bramwell on netflix
water for elephants by sara gruen
did you just say “castration dipped in gold”?!
oh, how i love my dark, psychological british crime series.
i bought black swan today on blu-ray. there’s something i’ve been thinking about since mr. mcg and i saw the film in the theater. the simple conclusion of my musings is: hey… there’s a buncha shiny surfaces in this here movie!
the – relatively – more thought-out conclusion of my musings comes from the first 20ish years of my life spent, in one way or another, dancing:
90% of a dancer’s life is spent in front of a mirror. mirrors are floor-to-ceiling in every dance studio in the world. this in no great revelation. dancer’s need to see what they are doing and how well they are doing it. but here’s the thing… to a dancer, the mirror is not merely a source of reflection, but a tool and, peculiarly, a means of dissociation.
most people look in a mirror to confirm or affirm the reality of their ‘self’: this is what i look like with my hair down. this is how my clothes fit me. i have more freckles this summer than i did last summer.
when a dancer looks in a mirror, she sees something outside her ‘self.’ there is certainly a correlation between a dancer’s physical self and her mirror image, but it is not definitive. the dancer knows that if she angles her torso a bit further downstage and softens the bend in her elbows, the reflection will follow and she – the mirror dancer – will improve her body-lines and the accuracy of her movements. the mirrror image is informed by the dancer’s supernatural ability to control her body, but it is not the dancer herself.
through the mirror, a dancer in the corps de ballet sees how she is a part of the whole. she uses it to lose her individual identity for the betterment of the choreography, the company and the performance. a soloist sees how she is apart from the whole and how the singularity of her performance is about the perfection of individuality.
but, i dare say, very few dancers look in the studio mirror and exclaim to themselves, “hey, look! i have more freckles this summer than i did last summer.”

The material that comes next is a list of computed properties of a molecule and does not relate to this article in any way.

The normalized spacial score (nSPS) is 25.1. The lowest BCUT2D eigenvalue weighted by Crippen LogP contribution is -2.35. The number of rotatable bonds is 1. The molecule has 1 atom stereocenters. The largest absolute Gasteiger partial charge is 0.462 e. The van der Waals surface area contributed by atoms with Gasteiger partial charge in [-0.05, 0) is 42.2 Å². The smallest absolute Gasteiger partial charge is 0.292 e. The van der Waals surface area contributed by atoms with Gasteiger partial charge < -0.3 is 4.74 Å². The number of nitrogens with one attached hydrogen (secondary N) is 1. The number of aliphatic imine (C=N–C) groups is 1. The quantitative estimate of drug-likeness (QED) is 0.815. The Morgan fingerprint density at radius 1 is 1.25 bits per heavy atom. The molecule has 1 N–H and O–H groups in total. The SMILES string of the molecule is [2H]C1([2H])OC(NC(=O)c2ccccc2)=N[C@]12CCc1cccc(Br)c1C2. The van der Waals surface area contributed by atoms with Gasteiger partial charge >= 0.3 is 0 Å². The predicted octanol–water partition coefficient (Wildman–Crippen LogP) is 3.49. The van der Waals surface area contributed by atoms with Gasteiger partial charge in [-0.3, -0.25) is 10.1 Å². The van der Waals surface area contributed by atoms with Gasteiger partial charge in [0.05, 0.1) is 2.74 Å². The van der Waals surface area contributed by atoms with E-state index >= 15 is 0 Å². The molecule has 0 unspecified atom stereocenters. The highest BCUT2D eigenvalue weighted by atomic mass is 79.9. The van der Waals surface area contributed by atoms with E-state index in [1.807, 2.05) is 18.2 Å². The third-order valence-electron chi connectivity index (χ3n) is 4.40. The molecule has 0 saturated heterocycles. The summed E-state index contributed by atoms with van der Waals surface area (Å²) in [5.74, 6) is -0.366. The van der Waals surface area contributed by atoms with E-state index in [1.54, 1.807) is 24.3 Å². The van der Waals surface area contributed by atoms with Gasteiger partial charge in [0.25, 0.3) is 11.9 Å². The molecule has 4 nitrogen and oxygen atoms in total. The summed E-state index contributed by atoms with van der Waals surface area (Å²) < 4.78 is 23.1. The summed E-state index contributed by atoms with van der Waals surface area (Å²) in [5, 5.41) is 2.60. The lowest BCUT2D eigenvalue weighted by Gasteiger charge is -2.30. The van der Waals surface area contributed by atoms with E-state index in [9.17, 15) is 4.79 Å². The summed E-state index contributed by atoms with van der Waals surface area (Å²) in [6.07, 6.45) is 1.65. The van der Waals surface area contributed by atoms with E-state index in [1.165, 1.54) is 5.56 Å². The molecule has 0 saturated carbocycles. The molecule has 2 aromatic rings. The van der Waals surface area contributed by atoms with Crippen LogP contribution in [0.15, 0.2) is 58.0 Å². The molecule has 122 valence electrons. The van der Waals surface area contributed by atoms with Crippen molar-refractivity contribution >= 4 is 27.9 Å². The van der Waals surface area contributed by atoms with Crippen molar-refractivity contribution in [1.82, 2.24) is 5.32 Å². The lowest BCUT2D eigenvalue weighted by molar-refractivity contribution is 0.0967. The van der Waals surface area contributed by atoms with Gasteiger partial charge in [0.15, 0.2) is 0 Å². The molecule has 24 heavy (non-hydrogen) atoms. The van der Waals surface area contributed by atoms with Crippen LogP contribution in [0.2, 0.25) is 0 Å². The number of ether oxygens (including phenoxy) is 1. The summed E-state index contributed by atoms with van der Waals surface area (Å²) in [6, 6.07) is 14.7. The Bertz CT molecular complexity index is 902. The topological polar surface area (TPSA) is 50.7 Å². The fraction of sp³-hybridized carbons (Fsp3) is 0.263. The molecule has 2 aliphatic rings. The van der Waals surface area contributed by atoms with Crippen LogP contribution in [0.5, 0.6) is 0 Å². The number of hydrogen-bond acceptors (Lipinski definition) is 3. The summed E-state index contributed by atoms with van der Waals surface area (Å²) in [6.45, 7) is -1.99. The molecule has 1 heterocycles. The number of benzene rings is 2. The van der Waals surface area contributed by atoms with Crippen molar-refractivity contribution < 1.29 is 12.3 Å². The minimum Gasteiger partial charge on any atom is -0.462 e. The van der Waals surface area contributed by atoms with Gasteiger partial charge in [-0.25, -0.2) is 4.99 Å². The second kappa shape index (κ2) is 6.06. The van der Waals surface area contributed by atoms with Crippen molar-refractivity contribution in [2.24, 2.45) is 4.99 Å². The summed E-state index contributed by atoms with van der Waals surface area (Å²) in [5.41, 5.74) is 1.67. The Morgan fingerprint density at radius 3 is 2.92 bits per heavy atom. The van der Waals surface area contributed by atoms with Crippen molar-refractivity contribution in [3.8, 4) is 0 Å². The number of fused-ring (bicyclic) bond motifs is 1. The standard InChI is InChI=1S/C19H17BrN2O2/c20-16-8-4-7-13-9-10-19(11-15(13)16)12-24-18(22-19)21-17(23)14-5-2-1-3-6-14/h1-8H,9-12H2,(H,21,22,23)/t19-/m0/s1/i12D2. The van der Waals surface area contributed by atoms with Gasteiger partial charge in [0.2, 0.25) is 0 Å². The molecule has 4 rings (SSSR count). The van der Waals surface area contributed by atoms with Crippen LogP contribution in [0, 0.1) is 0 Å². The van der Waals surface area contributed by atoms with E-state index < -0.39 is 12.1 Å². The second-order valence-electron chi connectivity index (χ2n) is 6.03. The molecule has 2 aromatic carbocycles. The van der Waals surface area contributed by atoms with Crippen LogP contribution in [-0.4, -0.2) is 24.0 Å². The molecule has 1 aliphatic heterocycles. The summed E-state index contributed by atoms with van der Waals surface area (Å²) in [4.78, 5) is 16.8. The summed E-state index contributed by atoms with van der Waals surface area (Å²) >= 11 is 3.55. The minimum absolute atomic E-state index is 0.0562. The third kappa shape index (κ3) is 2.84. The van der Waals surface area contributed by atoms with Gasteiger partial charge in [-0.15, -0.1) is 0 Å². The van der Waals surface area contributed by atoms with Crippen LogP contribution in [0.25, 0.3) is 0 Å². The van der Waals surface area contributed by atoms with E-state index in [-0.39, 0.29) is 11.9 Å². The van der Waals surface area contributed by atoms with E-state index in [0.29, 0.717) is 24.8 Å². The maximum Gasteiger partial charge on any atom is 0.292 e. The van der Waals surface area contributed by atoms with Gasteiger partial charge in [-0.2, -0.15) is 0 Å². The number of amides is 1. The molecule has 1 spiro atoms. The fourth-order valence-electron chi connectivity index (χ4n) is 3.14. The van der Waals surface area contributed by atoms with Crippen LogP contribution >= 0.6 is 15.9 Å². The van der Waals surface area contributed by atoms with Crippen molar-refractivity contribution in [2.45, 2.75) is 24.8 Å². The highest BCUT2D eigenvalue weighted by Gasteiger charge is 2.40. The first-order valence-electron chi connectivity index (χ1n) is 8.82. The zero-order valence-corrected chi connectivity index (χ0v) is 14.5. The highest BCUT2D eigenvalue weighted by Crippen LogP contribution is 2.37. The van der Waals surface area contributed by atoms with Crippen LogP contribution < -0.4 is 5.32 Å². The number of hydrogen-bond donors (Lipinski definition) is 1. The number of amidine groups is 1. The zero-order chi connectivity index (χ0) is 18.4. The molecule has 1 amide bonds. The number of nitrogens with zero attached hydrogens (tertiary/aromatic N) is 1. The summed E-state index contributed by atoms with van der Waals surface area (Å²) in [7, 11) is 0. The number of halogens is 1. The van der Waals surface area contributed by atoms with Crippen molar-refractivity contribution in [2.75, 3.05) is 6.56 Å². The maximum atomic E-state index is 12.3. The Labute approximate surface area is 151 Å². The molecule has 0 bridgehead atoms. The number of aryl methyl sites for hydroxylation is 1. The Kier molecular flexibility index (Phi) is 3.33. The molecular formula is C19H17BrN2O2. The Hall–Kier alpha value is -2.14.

it seems to me, then, that a story about a dancer spiraling into pathological dissociation should be chock-a-block with pretty, shiny surfaces.
am i reading too much in to the symbolism and meaning of the film? probably. do i care? not a bit.
the thirteenth tale: a novel by diane setterfield
i give books 50-100 pages to hook me. if i’m not invested by 100 pages, i’m not going to read the book. i own too many to waste my time with a book that may not ever suit my fancy.
the somnambulist by jonathan barnes had me hooked by page 2. here’s why:
Be warned. This book has no literary merit whatsoever. It is a lurid piece of nonsense, convoluted, implausible, peopled by unconvincing characters, written in drearily pedestrian prose, frequently ridiculous and willfully bizarre. Needless to say, I doubt you’ll believe a word of it.
It is all true. Every word of what follows actually happened, and I am merely the journalist, the humble Boswell, who has set it down. You’ll have realised by now that I am new to this business of storytelling, that I lack the skill of an expert, that I am without any ability to enthral [sic] the reader, to beguile with narrative tricks or charm with sleight of hand.
One final thing, one final warning: in the spirit of fair play, I ought to admit that I shall have reason to tell you more than one direct lie.
What, then, should you believe? How will you distinguish truth from fiction?
Naturally, I leave that to your discretion.
count me in! it’s like the old brain-twister about the two men standing side-by-side, one claiming “i always tell the truth” and the other claiming “i always lie.” which do you believe?
the narrator, through his self-awareness and -deprecation and his seemingly impossible omniscience, manages to portray both himself and god through his storytelling. (just ask him.)
the story that unfolds is at once ridiculously fantastical and potentially plausible. barnes creates a world in which outlandish characters and circumstances seem unquestioningly apropos.
my great problem – and, apparently, that of many others – is the ending of the book. in the last few chapters, dei ex machina veritably fall from the sky without warning or precedent.
some reviewers have suggested that perhaps barnes got bored with the story or that his editor enforced an unreasonable deadline for the book. in an interview in 2008, barnes noted that he polished up the english edition for publication in the states. had he been displeased with the ending, he surely could have “fixed” it for the american edition.
so… what gives? could the peculiarity of the ending of the book be a reflection of an author that hasn’t navigated the landscape before heading out on his literary safari? or, has he found a bizarrely appropriate way to unravel the sanity of his narrator? after all, we were warned about the merits of the writing, the story and the characters by the narrator himself in the first two pages of the book.
[if anyone has read this book and has an opinion about the ending, i’d love to hear it.]